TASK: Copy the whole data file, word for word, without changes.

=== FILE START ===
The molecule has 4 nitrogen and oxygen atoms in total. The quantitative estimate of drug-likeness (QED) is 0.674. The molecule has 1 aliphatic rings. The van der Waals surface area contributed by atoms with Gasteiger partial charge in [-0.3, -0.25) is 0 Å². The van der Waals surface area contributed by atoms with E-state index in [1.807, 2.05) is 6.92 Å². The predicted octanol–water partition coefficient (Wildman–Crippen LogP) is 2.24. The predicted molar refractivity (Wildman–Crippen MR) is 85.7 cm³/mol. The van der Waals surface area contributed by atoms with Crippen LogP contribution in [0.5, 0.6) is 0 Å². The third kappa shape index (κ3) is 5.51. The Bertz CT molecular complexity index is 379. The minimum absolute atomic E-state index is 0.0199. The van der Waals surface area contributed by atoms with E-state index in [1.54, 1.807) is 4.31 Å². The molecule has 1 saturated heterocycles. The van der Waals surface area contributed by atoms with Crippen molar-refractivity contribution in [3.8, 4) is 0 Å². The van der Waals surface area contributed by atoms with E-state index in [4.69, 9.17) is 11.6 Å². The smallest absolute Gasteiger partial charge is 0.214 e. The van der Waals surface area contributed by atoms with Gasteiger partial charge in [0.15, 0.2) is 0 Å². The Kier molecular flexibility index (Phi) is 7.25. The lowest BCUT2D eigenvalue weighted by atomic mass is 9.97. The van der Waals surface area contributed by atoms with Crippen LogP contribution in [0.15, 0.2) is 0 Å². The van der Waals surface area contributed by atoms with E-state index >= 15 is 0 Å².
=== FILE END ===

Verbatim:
The molecule has 4 nitrogen and oxygen atoms in total. The quantitative estimate of drug-likeness (QED) is 0.674. The molecule has 1 aliphatic rings. The van der Waals surface area contributed by atoms with Gasteiger partial charge in [-0.3, -0.25) is 0 Å². The van der Waals surface area contributed by atoms with E-state index in [1.807, 2.05) is 6.92 Å². The predicted octanol–water partition coefficient (Wildman–Crippen LogP) is 2.24. The predicted molar refractivity (Wildman–Crippen MR) is 85.7 cm³/mol. The van der Waals surface area contributed by atoms with Crippen LogP contribution in [0.5, 0.6) is 0 Å². The third kappa shape index (κ3) is 5.51. The Bertz CT molecular complexity index is 379. The minimum absolute atomic E-state index is 0.0199. The van der Waals surface area contributed by atoms with E-state index in [1.54, 1.807) is 4.31 Å². The molecule has 1 saturated heterocycles. The van der Waals surface area contributed by atoms with Crippen molar-refractivity contribution in [3.8, 4) is 0 Å². The van der Waals surface area contributed by atoms with E-state index in [4.69, 9.17) is 11.6 Å². The smallest absolute Gasteiger partial charge is 0.214 e. The van der Waals surface area contributed by atoms with Gasteiger partial charge in [0.15, 0.2) is 0 Å². The Kier molecular flexibility index (Phi) is 7.25. The lowest BCUT2D eigenvalue weighted by atomic mass is 9.97. The van der Waals surface area contributed by atoms with Crippen LogP contribution in [0.15, 0.2) is 0 Å². The van der Waals surface area contributed by atoms with E-state index >= 15 is 0 Å².